Around May-June 2018 We started developing an Ionic app. I have knowledge of web apps, hence thought of leveraging those skills to create a hybrid application which can work on Android, IOS, and on the Web. Various factors were considered while making this decision whether to go with the hybrid app or native android app since the target platform was only android.
Finally decided to go with Ionic 3 because of the availability of many third party plugins to help us with the native functionalities, it has been around for a while and had an active community. And also, because of the fact that most of my team members were more comfortable with Angular over React.
Getting started on browser was quick and easy. However, configuring android development environment with emulator was something new for me and took a bit of research. We kicked off with a login page and after login it was tabbed interface.
There was also a feature to view directions on the map but later we moved to redirecting user to native google maps app rather than showing those directions within our app.
I seriously hated working on emulator and dealing with native functionalities like camera, push notifications, GPS. Even I picked web based image viewer and video player and added touch gestures to them rather than using native ones. I feel that I lose control when going for native plugins and thus debugging or customizing them as per the needs becomes difficult. Hence, I tried to stick with web based alternatives whenever possible.
Generally on web we only deal with mouse events. But it’s good to deal with touch events as well. Especially when users views the websites on mobile then he should have a pleasing experience. HammerJS helped me in dealing with common touch events and provide smoother user experience while dealing with touch events like swipe, pan, double tap, pinch zoom.
Since Ionic components follow material design spec hence it offers some basic animations. Mobile app users expect transition effects during navigation between various sections of the app hence its good user experience to add these effects. Angular-animations make it easy to add animations with various states of the component. For example if a component changes state from hide to show or show to hide then it should undergo a specified animation. This helps in providing the transition effects similar to native mobile apps.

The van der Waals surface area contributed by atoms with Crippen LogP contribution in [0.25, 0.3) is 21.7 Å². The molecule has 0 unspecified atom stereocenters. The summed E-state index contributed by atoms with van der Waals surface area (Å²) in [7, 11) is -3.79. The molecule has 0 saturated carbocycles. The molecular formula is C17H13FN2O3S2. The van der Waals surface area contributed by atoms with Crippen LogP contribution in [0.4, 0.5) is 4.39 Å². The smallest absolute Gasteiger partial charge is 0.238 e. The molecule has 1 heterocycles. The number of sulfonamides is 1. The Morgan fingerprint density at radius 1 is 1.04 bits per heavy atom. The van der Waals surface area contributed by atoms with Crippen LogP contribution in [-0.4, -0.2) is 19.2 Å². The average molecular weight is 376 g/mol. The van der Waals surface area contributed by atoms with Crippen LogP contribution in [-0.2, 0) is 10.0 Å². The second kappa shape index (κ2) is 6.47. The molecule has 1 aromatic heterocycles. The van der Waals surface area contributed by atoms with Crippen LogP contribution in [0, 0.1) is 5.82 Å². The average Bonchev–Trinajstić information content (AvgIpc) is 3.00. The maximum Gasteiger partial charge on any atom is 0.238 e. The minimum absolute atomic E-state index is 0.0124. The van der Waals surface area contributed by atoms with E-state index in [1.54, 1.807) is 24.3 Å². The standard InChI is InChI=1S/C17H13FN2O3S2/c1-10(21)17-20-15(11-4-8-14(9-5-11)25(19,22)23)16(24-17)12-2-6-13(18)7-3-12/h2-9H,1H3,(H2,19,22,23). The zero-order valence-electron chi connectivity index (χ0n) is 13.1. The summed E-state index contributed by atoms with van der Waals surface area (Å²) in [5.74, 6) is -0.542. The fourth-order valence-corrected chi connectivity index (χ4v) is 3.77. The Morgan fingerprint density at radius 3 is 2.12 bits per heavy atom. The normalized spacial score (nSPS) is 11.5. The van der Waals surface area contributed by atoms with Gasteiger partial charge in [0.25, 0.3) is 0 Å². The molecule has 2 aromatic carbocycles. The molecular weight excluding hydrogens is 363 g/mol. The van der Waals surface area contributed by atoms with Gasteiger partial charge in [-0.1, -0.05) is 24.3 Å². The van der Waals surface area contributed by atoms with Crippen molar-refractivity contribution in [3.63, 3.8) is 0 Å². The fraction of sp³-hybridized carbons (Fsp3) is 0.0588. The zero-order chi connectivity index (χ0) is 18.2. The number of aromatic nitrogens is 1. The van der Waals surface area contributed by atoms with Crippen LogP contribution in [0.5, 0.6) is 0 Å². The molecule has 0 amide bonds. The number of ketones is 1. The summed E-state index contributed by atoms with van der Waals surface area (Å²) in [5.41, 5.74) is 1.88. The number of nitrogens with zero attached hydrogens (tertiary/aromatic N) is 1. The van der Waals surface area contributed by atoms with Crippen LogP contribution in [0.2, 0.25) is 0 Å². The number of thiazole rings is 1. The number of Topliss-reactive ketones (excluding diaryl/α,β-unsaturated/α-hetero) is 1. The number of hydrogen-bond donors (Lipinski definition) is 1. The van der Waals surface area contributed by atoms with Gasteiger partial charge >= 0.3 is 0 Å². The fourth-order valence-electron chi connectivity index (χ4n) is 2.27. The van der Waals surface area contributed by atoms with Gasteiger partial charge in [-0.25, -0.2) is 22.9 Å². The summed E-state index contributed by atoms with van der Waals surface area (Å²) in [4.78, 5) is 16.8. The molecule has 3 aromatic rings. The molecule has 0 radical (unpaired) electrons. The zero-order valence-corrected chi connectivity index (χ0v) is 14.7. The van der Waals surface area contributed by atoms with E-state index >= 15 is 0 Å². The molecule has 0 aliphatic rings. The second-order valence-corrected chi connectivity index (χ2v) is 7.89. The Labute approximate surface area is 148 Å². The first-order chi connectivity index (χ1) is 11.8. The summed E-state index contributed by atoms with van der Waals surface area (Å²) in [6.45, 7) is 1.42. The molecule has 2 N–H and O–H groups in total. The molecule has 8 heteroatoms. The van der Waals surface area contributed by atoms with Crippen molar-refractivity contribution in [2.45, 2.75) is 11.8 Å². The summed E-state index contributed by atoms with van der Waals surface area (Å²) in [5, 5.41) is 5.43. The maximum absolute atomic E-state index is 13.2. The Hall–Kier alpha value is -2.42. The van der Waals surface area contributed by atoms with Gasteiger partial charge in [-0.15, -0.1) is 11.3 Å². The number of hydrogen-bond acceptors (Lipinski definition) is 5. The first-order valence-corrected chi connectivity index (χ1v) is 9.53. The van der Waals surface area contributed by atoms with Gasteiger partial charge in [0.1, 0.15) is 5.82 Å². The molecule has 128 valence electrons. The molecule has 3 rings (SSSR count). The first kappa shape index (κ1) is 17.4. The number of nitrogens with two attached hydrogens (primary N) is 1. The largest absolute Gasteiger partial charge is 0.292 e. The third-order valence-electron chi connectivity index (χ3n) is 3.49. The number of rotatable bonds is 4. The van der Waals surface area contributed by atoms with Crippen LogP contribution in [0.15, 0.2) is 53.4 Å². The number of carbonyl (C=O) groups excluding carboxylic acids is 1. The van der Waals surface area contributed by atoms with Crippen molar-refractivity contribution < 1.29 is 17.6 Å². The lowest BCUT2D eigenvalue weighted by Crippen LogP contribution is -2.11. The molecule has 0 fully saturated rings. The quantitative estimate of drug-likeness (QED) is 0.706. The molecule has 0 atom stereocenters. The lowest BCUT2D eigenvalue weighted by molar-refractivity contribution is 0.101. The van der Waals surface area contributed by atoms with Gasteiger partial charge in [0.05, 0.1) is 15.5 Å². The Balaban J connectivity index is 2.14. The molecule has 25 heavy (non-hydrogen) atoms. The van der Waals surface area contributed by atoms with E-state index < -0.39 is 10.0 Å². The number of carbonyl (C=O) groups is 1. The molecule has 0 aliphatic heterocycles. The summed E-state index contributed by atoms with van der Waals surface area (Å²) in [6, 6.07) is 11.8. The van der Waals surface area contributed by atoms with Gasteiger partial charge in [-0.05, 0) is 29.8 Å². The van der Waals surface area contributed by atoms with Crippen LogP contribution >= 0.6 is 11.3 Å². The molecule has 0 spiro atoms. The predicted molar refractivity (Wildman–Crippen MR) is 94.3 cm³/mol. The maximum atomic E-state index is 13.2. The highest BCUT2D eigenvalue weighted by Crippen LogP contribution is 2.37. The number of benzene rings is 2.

Our microservices were built with node + GraphQL, thus on the client side I introduced apollo-angular to consume those APIs. There wasn’t much to decide here, Apollo simply stood the de facto choice to go with because of its popularity, tooling available and active development. Apollo-angular 1.0.0 troubled us with some bugs for which we had to place some workarounds till they got resolved in v1.5.0 Use of GraphQL to fetch only the required data and then use of RxJS to process that data before binding it in the UI template made our life easier.
- Working with android emulator brought significant irritation to the dev experience as compared to working in browser and using chrome dev tools to debug.
- Navigation using push-pop strategy was not working out well because we had fixed navigation tabs at the bottom. Switching between those tabs was using angular-router. Somehow it became a mixture of URL based routing and push-pop kind of navigation. Ionic had bugs with his navigation system and they have removed this feature in Ionic 4. In v4 they advise to use angular-router.